Interesting... But even if, finetuning the copying part of the code would be at least as difficult, if not more, than making a simple texture based renderer. Plus it does not guarantee speed (it would still be slower in the end, since it has to go through SDL_surface before copying to a texture). One note I had SDL_TTF version of a library that way quite fast, but it was rendering it incorrectly. Then I switched to a newer version and it was correct but unacceptably slow. Anyway, it sounds to me as even more work than writing a texture based font renderer from scratch.


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#5 zacaj   Members   -  Reputation: 643

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Posted 16 January 2013 - 03:41 PM

you can use libfreetype to generate textures of a ttf font at any size.  It's fairly easy to get these into GL



#6 ziashan   Members   -  Reputation: 108

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Posted 16 January 2013 - 06:00 PM

Have you considered using glfont? I found it was quite simple to integrate into my application and it works great (and fast).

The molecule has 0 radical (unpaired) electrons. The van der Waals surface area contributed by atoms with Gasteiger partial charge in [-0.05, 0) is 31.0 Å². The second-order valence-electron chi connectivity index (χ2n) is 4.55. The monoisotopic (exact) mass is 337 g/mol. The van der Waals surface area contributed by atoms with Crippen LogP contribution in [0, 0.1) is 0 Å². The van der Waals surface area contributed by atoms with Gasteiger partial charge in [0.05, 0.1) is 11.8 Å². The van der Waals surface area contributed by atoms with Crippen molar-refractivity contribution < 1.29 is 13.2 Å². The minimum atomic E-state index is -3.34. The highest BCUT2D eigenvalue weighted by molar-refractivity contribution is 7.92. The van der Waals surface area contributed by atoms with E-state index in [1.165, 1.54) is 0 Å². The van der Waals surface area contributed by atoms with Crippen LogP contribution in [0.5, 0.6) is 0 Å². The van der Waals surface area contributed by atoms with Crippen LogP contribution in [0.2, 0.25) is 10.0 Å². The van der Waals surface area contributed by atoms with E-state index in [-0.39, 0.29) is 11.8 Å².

#7 swiftcoder   Senior Moderators   -  Reputation: 10368

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Posted 16 January 2013 - 06:24 PM

you can use libfreetype to generate textures of a ttf font at any size.  It's fairly easy to get these into GL

Or use the much simpler/smaller stb_truetype.h for the same purpose.


Tristam MacDonald - Software Engineer @Amazon - [swiftcoding]


#8 swiftcoder   Senior Moderators   -  Reputation: 10368

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Posted 16 January 2013 - 06:40 PM

Plus it does not guarantee speed (it would still be slower in the end, since it has to go through SDL_surface before copying to a texture).

That pretty much depends whether you are bottlenecked on the GPU, CPU or bandwidth (and whether you need advanced text rendering capabilities).

 

Text rendering on the GPU is a bit of a misnomer, since you have to do all the text layout, kerning, etc. on the CPU anyway, and you are basically just using the GPU to push textured quads to the screen (the same as in the SDL_ttf case).

 

But assuming you do want to go the GPU route, it basically boils down to loading the glyphs for all of ascii into a single texture, and then writing some fancy CPU-side text layout code that outputs a vertex buffer with the texture coordinates adjusted as needed to pick the right portion of the texture for each quad...